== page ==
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The warrior, found in Weymouth, Dorset, England, had grooves filed into his two front teeth.
London - The pain without anaesthetic would have been excruciating - but it would have proved his status as a great warrior, archaeologists said.

The warrior, found in Weymouth, Dorset, England, had grooves filed into his two front teeth.

Scientists also found other bones and decapitated heads in the pit where a new road is being built. They think the bodies were young Viking warriors who were executed without mercy after being captured in a battle with the Anglo-Saxons.

During analysis of the remains, the pair of front teeth was found to have distinct incisions.

Lead scientist David Score, of Oxford Archaeology, said: "It's difficult to say how painful the process of filing teeth may have been, but it wouldn't have been a pleasant experience.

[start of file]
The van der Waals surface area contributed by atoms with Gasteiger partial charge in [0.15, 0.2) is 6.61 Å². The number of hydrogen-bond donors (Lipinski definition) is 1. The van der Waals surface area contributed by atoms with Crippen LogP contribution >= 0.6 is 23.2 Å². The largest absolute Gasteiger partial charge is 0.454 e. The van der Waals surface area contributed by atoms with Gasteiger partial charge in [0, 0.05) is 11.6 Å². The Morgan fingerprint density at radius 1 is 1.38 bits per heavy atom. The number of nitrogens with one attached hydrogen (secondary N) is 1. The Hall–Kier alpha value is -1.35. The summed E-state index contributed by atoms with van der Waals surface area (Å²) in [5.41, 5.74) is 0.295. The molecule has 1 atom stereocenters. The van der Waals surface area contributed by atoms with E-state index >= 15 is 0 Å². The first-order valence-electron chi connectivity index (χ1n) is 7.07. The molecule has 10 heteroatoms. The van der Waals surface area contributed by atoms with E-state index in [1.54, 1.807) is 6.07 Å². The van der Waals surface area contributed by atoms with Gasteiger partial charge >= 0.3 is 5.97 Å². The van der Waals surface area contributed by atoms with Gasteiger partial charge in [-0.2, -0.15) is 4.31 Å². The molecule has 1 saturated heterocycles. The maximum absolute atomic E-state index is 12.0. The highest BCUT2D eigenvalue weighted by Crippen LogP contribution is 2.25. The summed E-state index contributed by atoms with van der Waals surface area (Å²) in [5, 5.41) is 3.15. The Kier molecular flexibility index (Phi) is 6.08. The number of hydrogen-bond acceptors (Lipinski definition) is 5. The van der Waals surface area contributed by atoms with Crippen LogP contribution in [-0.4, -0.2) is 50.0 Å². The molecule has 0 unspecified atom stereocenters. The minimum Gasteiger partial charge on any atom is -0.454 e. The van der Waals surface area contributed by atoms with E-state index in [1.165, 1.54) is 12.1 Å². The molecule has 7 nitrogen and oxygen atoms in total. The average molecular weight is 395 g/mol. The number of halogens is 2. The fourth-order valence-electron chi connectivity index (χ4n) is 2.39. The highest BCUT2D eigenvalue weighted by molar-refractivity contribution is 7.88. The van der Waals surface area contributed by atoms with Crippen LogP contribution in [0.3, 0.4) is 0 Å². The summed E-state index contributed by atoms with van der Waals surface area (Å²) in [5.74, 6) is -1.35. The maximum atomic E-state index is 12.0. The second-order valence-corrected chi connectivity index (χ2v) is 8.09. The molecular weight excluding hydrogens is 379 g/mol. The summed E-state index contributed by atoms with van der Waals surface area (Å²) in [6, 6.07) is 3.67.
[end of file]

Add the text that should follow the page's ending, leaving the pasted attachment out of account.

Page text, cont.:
"The incisions have been very carefully made and it is most likely that they were filed by a skilled craftsman.

"The purpose behind filed teeth remains unclear but, as we know these men were warriors, it may have been to frighten opponents in battle or to show their status as a great fighter."

The burial pit contained 51 skulls and 54 bodies.